I consider myself to be an enlightened, progressive, self-assured woman, but I still want to look good and I want to be accepted and being a hairy woman is not accepted. It is not accepted in this culture… in fact, I can’t really think of any cultures where it is accepted. But I have to say, I had my moments of crazy when my drive for acceptance intersected my drive to be seen as desirable and I succumbed to what was and still is considered to be the hallmark of beauty… the Brazilian Bikini Wax.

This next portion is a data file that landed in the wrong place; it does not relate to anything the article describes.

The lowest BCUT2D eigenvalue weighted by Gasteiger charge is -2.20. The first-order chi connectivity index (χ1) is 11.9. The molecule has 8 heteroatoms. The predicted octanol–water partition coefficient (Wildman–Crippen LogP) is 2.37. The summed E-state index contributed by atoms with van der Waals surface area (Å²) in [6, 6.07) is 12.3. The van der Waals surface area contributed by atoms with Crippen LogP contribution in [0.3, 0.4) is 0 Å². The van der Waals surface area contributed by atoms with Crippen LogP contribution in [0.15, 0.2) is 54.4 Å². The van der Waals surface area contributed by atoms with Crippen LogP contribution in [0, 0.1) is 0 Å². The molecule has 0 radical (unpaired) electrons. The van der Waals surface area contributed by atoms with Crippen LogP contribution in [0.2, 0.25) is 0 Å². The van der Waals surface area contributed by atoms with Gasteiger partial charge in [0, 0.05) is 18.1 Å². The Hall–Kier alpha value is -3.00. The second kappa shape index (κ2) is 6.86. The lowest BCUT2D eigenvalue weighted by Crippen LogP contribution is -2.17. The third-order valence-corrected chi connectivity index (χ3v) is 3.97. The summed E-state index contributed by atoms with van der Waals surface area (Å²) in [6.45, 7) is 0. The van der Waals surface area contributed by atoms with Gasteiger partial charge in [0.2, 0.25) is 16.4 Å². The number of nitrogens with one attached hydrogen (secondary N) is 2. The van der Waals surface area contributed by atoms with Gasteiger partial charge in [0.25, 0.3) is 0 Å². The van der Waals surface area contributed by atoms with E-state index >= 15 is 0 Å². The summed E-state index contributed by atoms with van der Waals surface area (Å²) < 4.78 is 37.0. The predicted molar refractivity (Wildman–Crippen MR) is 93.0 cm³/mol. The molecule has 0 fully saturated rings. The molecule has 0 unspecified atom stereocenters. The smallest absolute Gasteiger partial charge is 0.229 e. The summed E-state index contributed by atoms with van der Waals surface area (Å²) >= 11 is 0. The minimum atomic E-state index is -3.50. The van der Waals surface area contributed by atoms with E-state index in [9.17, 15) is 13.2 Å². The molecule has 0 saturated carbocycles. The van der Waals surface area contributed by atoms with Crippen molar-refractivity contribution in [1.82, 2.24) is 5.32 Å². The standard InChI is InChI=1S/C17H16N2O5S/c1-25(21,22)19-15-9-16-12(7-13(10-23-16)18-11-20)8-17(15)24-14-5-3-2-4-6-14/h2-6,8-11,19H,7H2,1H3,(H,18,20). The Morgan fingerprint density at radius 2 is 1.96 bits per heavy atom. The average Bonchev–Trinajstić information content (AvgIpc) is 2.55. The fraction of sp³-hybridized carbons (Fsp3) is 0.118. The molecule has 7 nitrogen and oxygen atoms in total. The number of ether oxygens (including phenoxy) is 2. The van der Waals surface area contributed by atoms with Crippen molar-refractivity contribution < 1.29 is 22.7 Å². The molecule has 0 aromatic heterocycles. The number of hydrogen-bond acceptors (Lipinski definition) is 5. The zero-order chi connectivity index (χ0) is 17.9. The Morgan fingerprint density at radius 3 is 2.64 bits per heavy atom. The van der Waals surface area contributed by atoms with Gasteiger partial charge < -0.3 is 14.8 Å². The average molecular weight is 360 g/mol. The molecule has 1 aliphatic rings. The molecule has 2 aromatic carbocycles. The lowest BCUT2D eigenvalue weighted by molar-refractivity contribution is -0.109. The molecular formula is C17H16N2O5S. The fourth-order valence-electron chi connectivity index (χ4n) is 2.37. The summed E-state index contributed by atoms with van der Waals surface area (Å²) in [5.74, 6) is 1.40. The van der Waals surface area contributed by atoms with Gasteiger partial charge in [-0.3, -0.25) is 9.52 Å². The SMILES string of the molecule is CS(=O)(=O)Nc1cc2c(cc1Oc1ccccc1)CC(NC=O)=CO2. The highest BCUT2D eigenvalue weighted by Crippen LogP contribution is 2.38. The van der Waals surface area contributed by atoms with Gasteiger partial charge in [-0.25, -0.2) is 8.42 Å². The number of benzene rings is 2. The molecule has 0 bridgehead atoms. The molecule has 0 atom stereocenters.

I received my first Brazilian when I was 21 or so. It was 2001 and “Sex and the City” was still pretty popular in mainstream culture. I considered myself to be very open-minded and sexually aware so men’s magazines were not strangers to my eyes (besides, everyone had access to the Internet in their rooms so it’s not like one had to travel far to find images.) The message that girls like me were getting was “Your pubic region, as it is, is gross and guys really prefer a cleaner look.” Stop and take a minute to think about that… GUYS prefer a cleaner look. (OK I am sure there are some girls out there who like the cleaner look as well, but I am writing from my POV.) So, in my effort to be as desirous to the opposite sex what did I do? I marched down to a beauty salon and allowed a complete stranger to smear hot wax on some of the most sensitive parts of my body and then unceremoniously rip the hair out, until I resembled a pre-pubescent girl. But do you want to know what no one tells you about the Brazilian Bikini Wax? Without the presence of pubic hair, there is major chafing that happens. When hair grows back, it itches uncontrollably and hair has to be 0.25 inches long before you can wax again. Pubic hair does not grow straight, it kind of has a mind of it’s own and in-grown hairs look disgusting and can become infected. And Brazilian Bikini Waxes? Expensive. I kept up this vicious cycle for almost four years. FOUR YEARS!!